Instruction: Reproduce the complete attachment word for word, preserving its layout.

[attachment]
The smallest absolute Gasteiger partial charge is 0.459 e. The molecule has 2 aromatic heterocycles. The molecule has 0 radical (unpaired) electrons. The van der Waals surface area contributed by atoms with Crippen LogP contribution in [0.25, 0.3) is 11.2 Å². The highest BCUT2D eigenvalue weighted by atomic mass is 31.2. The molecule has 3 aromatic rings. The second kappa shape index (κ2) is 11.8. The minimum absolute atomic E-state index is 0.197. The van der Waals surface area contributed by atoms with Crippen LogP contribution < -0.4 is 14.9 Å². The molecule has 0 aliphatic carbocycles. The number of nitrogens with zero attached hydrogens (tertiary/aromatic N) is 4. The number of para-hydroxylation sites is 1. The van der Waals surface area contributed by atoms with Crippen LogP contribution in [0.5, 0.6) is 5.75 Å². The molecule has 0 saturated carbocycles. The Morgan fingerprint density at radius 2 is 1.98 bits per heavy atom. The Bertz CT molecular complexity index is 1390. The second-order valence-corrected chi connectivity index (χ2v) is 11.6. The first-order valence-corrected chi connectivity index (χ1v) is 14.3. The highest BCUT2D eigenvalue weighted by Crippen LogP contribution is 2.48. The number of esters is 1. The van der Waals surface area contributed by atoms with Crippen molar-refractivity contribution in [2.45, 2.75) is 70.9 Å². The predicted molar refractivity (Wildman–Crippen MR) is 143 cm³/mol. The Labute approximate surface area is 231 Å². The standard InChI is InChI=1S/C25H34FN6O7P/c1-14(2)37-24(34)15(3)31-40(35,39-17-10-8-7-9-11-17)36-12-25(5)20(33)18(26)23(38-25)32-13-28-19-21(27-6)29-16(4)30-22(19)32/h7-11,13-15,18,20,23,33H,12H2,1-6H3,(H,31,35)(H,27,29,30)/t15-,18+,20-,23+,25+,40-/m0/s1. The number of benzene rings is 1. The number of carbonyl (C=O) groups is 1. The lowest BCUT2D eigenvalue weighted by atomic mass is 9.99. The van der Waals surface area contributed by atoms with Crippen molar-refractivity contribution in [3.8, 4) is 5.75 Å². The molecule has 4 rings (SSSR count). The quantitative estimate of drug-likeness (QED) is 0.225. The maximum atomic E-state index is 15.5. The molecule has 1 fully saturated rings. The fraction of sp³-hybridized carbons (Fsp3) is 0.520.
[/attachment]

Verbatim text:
The smallest absolute Gasteiger partial charge is 0.459 e. The molecule has 2 aromatic heterocycles. The molecule has 0 radical (unpaired) electrons. The van der Waals surface area contributed by atoms with Crippen LogP contribution in [0.25, 0.3) is 11.2 Å². The highest BCUT2D eigenvalue weighted by atomic mass is 31.2. The molecule has 3 aromatic rings. The second kappa shape index (κ2) is 11.8. The minimum absolute atomic E-state index is 0.197. The van der Waals surface area contributed by atoms with Crippen LogP contribution < -0.4 is 14.9 Å². The molecule has 0 aliphatic carbocycles. The number of nitrogens with zero attached hydrogens (tertiary/aromatic N) is 4. The number of para-hydroxylation sites is 1. The van der Waals surface area contributed by atoms with Crippen LogP contribution in [0.5, 0.6) is 5.75 Å². The molecule has 0 saturated carbocycles. The Morgan fingerprint density at radius 2 is 1.98 bits per heavy atom. The Bertz CT molecular complexity index is 1390. The second-order valence-corrected chi connectivity index (χ2v) is 11.6. The first-order valence-corrected chi connectivity index (χ1v) is 14.3. The highest BCUT2D eigenvalue weighted by Crippen LogP contribution is 2.48. The number of esters is 1. The van der Waals surface area contributed by atoms with Crippen molar-refractivity contribution in [2.45, 2.75) is 70.9 Å². The predicted molar refractivity (Wildman–Crippen MR) is 143 cm³/mol. The Labute approximate surface area is 231 Å². The standard InChI is InChI=1S/C25H34FN6O7P/c1-14(2)37-24(34)15(3)31-40(35,39-17-10-8-7-9-11-17)36-12-25(5)20(33)18(26)23(38-25)32-13-28-19-21(27-6)29-16(4)30-22(19)32/h7-11,13-15,18,20,23,33H,12H2,1-6H3,(H,31,35)(H,27,29,30)/t15-,18+,20-,23+,25+,40-/m0/s1. The number of benzene rings is 1. The number of carbonyl (C=O) groups is 1. The lowest BCUT2D eigenvalue weighted by atomic mass is 9.99. The van der Waals surface area contributed by atoms with Crippen molar-refractivity contribution in [3.8, 4) is 5.75 Å². The molecule has 4 rings (SSSR count). The quantitative estimate of drug-likeness (QED) is 0.225. The maximum atomic E-state index is 15.5. The molecule has 1 fully saturated rings. The fraction of sp³-hybridized carbons (Fsp3) is 0.520.